Living a life
by Kathleen


I was diagnosed with a genetic condition called Familial Adenomatous Polyposis (F.A.P) at a very young age, but was never told I had the condition until later on. 

F.A.P is an inherited condition in which leads to the formation of hundreds of polyps within the bowel. Whilst these polyps start out small, few in numbers and not so dangerous, they grow in both size and number. Eventually if left untreated, all it takes is one polyp to turn cancerous leading to colon cancer.

From the very beginning, I can remember being about 4 or 5 and going to the doctors to get blood tests done. I was so young I didn't question the reason as to why I had to go for them, but I do remember when I got back home I was given my first Build-A-Bear, Anastasia, from my Aunty and a couple of pixel-chix’s from my mum to add to my collection as a “reward for doing so well”. For years I never understood why I was given gifts for having those blood tests done, as it wasn’t the first time I had blood work done, yet it was the first time there was a fuss surrounding it. Little did I know at the time it was because those blood test were potentially going to decide upon what kind of life I was going to live.

Like I said, F.A.P is known as an inherited condition that can be passed down generations, but it is not always the case. For my mum she was the first one to develop this condition within the family and found out when she was in her early 20’s. Unlike me, she found out at a late stage, after six years of pain and many doctor appointments where she was sent away. When she was eventually diagnosed with F.A.P, the polyps hadn't yet turned cancerous but she had to get surgery to remove her colon to prevent colon cancer developing. After that I came along (😇) and there was a 50/50 chance I would have the “faulty gene”.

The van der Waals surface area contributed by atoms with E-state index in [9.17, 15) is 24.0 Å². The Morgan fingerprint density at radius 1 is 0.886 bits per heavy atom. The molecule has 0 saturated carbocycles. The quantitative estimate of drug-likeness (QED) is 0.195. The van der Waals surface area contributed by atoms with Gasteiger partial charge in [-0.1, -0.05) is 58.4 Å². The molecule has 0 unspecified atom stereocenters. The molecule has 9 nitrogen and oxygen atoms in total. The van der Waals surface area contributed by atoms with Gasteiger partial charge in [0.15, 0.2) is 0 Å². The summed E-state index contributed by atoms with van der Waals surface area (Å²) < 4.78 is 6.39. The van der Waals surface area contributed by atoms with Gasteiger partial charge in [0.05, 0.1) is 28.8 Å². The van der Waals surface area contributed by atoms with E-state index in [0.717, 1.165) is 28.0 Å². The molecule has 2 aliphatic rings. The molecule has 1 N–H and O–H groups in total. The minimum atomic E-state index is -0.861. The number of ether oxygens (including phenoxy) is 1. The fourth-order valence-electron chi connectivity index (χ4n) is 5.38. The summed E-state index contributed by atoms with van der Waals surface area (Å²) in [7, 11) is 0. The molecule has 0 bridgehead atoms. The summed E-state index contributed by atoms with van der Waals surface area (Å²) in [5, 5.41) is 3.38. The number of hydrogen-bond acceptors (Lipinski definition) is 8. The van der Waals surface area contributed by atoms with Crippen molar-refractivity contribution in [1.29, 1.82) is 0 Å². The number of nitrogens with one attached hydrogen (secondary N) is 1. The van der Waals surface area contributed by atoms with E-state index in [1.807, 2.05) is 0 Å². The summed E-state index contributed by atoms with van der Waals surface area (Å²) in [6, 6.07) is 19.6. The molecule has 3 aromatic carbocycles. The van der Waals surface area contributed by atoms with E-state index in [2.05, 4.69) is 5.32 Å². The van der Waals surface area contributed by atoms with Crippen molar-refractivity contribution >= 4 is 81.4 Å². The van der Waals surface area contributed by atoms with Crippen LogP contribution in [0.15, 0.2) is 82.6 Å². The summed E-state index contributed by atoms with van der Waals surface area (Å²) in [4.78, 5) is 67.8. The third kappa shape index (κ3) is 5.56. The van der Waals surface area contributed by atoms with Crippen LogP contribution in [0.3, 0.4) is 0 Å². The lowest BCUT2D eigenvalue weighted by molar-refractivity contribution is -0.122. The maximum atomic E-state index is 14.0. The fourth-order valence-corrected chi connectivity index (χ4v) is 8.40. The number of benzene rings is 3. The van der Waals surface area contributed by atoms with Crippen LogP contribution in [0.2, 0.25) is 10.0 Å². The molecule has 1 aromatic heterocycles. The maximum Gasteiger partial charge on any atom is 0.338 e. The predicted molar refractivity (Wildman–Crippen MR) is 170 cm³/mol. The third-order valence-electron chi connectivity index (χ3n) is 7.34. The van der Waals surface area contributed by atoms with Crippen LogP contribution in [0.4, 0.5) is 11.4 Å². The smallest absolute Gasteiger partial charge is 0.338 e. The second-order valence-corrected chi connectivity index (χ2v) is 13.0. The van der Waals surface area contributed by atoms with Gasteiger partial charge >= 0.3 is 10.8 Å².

F.A.P was - and still is - something I don’t really talk about, but I knew growing up that whether I had it or not, it was going to play a big part in my life. I have watched my mum go in and out of hospital for as long as I can remember due to blockages. This was not easy for me growing up seeing my mum ill in hospital and since my father hasn’t been part of my life, I would have to stay at relatives houses. There was times that she was in hospital over Christmas and it was really hard for me, let alone for my mum who lay there with all these different tubes in helping her to recover. It’s not easy to see someone you love so much in such a bad state of health that they need to be hospitalised.

When I hit my teens, my mum tried to get me to visit the doctors and to what I thought was to get tested, but I was very reluctant at the time. Looking back, I guess I was just scared. Not scared of getting told I had F.A.P but finding out that it would almost be likely that I would need surgery in the future, which for me is a huge thing as I strongly dislike hospitals and I truly suffer from trypanophobia (extreme fear of needles). After putting off going to the doctors again and again, in a heated conversation I had with her, I said something along the lines of her already knowing as I felt she was pressuring me more and more into going. And right enough she already knew I had it. That I have Familial Adenomatous Polyposis.